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Bitcoin vs Bitcoin Cash: The differences you need to know

Ross Chalmers

Bitcoin vs Bitcoin Cash is a battle that has been raging for over a year now. What was once a community of one – Bitcoin – split into two via a hard fork in 2017. The debates surrounding these coins often get heated and tribal. This article will explore what led to such division and the key differences between Bitcoin and Bitcoin Cash. How did we get here? Bitcoin was set up to handle block sizes of 1MB. As more and more people use the network, these block sizes can fill up the memory pool, causing transactions to be delayed. To increase the speed of transactions, people could choose to pay a more expensive fee to fast-track their transaction. This

The post Bitcoin vs Bitcoin Cash: The differences you need to know appeared first on Coin Rivet.

Bitcoin vs Bitcoin Cash is a battle that has been raging for over a year now. What was once a community of one – Bitcoin – split into two via a hard fork in 2017. The debates surrounding these coins often get heated and tribal. This article will explore what led to such division and the key differences between Bitcoin and Bitcoin Cash.

How did we get here?

Bitcoin was set up to handle block sizes of 1MB. As more and more people use the network, these block sizes can fill up the memory pool, causing transactions to be delayed. To increase the speed of transactions, people could choose to pay a more expensive fee to fast-track their transaction. This can mean that Bitcoin transactions can become expensive relative to what they used to be.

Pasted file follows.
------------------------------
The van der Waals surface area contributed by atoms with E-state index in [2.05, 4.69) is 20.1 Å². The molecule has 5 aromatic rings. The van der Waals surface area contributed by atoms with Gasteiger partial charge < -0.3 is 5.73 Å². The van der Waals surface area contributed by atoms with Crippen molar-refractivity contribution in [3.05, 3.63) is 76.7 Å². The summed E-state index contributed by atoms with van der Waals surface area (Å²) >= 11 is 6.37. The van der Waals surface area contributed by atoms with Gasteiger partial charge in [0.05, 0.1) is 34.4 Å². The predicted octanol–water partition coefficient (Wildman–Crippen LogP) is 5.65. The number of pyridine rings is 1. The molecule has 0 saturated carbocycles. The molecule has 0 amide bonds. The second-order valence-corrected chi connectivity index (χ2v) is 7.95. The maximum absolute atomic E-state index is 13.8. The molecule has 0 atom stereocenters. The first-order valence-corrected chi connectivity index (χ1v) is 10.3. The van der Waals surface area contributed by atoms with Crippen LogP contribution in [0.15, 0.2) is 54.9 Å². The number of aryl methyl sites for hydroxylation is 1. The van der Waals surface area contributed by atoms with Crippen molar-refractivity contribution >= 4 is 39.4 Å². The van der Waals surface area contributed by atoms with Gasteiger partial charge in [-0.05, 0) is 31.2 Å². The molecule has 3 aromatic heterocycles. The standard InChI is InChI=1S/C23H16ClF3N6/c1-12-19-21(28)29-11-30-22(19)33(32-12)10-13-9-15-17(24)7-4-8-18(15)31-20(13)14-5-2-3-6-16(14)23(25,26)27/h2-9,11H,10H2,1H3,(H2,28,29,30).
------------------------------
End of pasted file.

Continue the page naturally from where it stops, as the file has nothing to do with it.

This is an issue caused by Bitcoin’s scalability problems. Scalability isn’t an issue just for Bitcoin either – many other cryptocurrencies do or will face similar problems.

Solutions to this issue for Bitcoin split into two camps. One was focused on an off-chain second-layer solution. This became known as the Lightning Network.

The other solution was on-chain, through an increase in the block size.

How was it resolved?

Debates, discussions, and arguments raged between the community about the best path to follow. A solution was supposed to have been found in the New York Agreement at Consensus in 2017. The New York Agreement was signed by 50 companies who agreed to introduce SegWit, a small scaling solution that also allowed for the Lightning Network and a doubling of block size to 2MB. This became known as SegWit 2X.

Yet the New York Agreement wasn’t to everyone’s liking. The idea that a group of people (largely companies) behind closed doors could determine the path that Bitcoin was going to take didn’t sit well with the community. A UASF movement sprung up on Twitter that argued Bitcoin should use a soft fork to activate SegWit and not increase the block size limit.

Why are people against increasing the block size?

A block size increase had to be incorporated through a hard fork. Hard forks can be extremely risky to the survival of the network. However, the bigger argument against a bigger block size is the fear of losing decentralisation.